Those who’ve known me a long time were surprised when I went on a road trip. Probably the most common question I got was “Doesn’t it bother you to do all that driving by yourself?” and they were even more surprised when I said “No. I love it.”
I didn’t get my driver’s license until I turned 27. And I’m not a New Yorker. Really I only got my driver’s license because I lived in Tucson, which is an almost impossible town to get around in unless you have a car. Between the weather, the abysmal public transportation and the lack of sidewalks on major streets, it’s dangerous sweaty work to walk in Tucson. So, I learned to drive. But I never liked it.
I reluctantly drove around Tucson after I got my license and bought a truck but made an effort never to go anywhere out of the city. Highway driving made me nervous. My best friends and boyfriends have always liked to drive so I took up residence as navigator/conversationalist/music changer/burger unwrapper in the passenger seat and loved every minute of the rides where I didn’t have to drive.
I’m not sure when that changed. Probably on tour because tour changed a lot of things about how I feel and what I like and what scares me.
The road trip I took in April was exhilarating. I loved getting in the car every day with only the idea of where I would end up but not the route I’d take. Getting lost was fun, making all the decisions was fun, driving down 2-lane highways in the mountains with really loud music on was super fun.
After 5 weeks of driving almost 10,000 miles, I got used to driving and learned how much it sinks into your body and frees your mind to think about other things. I got great writing ideas while I drove. I learned to drive and write quick shorthand on a legal pad at the same time (Dad, you didn’t read that. It was only for short periods of time and I was careful.)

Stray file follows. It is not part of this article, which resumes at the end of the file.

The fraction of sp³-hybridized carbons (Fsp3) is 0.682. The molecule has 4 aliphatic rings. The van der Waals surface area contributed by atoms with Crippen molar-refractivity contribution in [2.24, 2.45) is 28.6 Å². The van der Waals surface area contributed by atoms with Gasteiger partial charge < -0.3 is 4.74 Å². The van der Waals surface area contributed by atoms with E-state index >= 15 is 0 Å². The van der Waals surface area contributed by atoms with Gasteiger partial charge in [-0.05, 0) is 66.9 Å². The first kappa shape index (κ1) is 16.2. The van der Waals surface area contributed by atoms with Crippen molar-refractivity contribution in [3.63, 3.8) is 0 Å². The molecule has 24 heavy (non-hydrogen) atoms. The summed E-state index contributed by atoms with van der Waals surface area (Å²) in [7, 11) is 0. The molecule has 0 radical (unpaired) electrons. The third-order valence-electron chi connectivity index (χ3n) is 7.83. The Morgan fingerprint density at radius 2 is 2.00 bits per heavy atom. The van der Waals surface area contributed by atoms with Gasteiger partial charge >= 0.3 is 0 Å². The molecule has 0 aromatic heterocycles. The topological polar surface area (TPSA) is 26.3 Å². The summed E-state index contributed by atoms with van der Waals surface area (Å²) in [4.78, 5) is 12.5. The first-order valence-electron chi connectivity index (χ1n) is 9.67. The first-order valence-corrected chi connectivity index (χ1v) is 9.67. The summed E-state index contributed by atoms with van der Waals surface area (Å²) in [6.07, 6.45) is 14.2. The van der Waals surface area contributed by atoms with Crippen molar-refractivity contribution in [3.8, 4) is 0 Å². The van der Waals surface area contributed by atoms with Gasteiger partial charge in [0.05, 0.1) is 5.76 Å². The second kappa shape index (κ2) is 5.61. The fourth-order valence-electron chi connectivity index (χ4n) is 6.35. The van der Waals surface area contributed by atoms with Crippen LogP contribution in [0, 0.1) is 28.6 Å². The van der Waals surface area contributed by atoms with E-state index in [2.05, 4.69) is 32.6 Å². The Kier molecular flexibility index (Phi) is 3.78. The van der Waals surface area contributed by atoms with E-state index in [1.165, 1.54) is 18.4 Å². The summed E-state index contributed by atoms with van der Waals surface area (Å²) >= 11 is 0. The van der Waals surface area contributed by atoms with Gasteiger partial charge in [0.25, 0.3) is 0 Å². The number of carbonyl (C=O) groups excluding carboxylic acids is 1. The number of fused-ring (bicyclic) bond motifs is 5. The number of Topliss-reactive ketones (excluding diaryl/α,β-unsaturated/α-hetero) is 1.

Today I got incredibly stuck writing. I wrote and rewrote and edited and hated it and added things and started new drafts and looked at the blank white screen full of sentences I despised and didn’t know how to stop. How to unstick myself. But I remembered the experience of driving and hearing words play through my head so I grabbed my keys and got in my truck and just drove for about 45 minutes. I drove in silence. Then I put on some music. Then I got to the end of that album and I drove in silence again. And I started to hear those ideas in my head again. I could feel the logjam in my chest break up and let words out. And I thought, “thank God it worked.”
It’s crucial for me to figure out how to unstick myself. That’s crucial for anyone but I feel it keenly right now because I have a finite period of time in this golden hour where I have time and money and ideas and a place all at the same time. I have to make them count and I don’t have time to be stuck.
You know what else unsticks me? Spring rolls.
And Thai kha nang panang -red curry with chicken. The hotter the better.
Usually a good cry or a good sweaty workout. Or in an ideal world, crying during bikram. Generally anything that makes me take a breath. Although curry works in a pinch.
Crying during Bikram. Yes. For sure.
I remember all too well the “We are going out so you can learn to drive” days when you were in college. Heart stopping…why would you think that? Behind the wheel is a mature college student with all the capabilities that youth can bestow and glory be, here we are able to talk and laugh(?) about it later! About the pad and pen while driving…
Love you like a survivor,
still breathing. And being careful. Really :)
You’d think it would be diving…but no. It’s actually getting on the motorcycle. Hard to write and ride though… Another one is camping alone and in my tent late at night, but that one isn’t very comfortable.
Sometimes discomfort is what unsticks me too…